Let’s say you’re in the business of selling asset allocators on the idea of alternatives deserving a permanent place in their portfolios. And let’s say you determine that said asset allocators have an affinity for low-cost index products that more-or-less track the markets over time.
How might you pitch your alternative strategies to this audience?
From Financial Advisor Magazine:
Morgan Creek CEO and CIO Mark Yusko told advisors not to expect any significant upside breakout for equities between now and 2021 and suggested they were brainwashed by a condition he called “Bogle-zation.”
The head of the alternative investment company told attendees at the third annual Innovative Alternative Strategies conference in Denver this morning that without alternatives they would have no chance of achieving the returns clients expect.
Advisors are confronted with the 0%, 2%, 5% conundrum, Yusko said, pointing out that these were the best returns advisors could expect from cash, bonds and stocks, respectively. And he considers a 5% annual rate of return for equities over the next nine years to be highly unlikely. Any way an advisor allocates client funds with returns ranging from 0% to 5% doesn’t get you far beyond 3.8% or 4% a year. Yusko called it the New Abnormal.
“Since 1999, the return on stocks is zero,” Yusko said, adding that he expects the same over the next eight to nine years. “There is a technical term for it. That sucks.”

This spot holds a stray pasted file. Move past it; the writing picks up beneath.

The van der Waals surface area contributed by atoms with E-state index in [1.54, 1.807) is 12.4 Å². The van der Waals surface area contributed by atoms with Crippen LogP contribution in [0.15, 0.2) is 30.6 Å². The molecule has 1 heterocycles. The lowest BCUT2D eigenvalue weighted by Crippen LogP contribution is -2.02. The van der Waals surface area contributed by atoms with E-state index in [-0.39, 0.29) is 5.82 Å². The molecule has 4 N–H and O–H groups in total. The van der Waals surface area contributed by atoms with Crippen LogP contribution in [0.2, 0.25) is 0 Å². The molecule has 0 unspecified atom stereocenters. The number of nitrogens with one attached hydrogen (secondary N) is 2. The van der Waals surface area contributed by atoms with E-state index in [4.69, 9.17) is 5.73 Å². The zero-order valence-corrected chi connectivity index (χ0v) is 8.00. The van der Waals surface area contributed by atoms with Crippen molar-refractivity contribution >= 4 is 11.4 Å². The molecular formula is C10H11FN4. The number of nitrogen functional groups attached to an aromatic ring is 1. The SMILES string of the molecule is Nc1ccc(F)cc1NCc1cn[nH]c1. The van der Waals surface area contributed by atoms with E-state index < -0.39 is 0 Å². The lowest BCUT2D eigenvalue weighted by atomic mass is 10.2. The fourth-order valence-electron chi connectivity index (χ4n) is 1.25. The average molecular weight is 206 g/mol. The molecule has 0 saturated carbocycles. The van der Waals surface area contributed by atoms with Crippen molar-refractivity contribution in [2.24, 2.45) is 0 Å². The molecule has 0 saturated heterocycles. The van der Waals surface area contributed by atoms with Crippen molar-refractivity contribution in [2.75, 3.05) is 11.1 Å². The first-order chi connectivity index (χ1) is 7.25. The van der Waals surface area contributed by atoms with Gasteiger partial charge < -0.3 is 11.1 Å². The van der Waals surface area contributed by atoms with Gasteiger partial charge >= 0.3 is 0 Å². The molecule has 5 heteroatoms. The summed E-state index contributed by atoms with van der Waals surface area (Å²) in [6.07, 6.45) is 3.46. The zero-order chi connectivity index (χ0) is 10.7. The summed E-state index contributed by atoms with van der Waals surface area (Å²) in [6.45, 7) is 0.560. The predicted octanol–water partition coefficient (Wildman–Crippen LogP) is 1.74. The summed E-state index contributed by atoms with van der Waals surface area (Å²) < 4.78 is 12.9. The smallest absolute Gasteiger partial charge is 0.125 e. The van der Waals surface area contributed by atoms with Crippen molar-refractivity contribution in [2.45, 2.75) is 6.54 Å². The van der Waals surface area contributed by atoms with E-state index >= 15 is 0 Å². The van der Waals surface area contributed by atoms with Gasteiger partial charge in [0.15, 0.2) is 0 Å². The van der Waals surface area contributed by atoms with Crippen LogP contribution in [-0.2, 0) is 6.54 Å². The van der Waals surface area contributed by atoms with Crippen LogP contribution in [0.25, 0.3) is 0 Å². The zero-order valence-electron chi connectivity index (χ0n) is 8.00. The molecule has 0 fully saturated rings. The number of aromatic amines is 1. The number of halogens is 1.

A few things here:
1. Yusko doesn’t know any better than anyone else what the S&P 500 will do between now and 2021. if he did, he wouldn’t be selling product, he’d be planning retirement.
2. Assuming he is right, a big assumption, isn’t it also possible that a flat market will play havoc with the very alternative strategies he is a proponent of? Have you seen the average hedge fund’s performance for 2011, a flat year for the S&P? To call the aggregate numbers for the entire hedge fund asset class a disaster would be charitable.
3. Morningstar has crunched the numbers based on a treasure trove of data and the only – ONLY – determining factor for gauging how a fund will perform in the future turns out to be whether or not the fees are low. Low fee funds trump high fee funds with more frequency than we can ascribe to any other data point when comparing funds. So in a flat market, wouldn’t it stand to reason that your best bet is to stack the odds in your favor and not chase a hedge fund structure with the highest possible fees on earth?
4. Yusko is making the classic mistake of succumbing to the recency effect, assuming his viewpoint is genuine and not just a pitch. Meaning, extrapolating the performance of the last ten years and overweighting the possibility that the next period ahead will be similar. History shows us that secular bull markets follow secular bear markets. We’ve got a limited sample size, but it’s the only data we’ve got.
I’m not opposed to alternatives, just the scare tactics with which they and other products (principle-protected funds, black swan funds, etc) are sold to financial advisors who are themselves nervous about protecting their clients. The world is frightening enough without feigned clairvoyance in the garb of market strategy.
Beware the sellers of product who speak with certainty about the decade ahead. I call bullshit.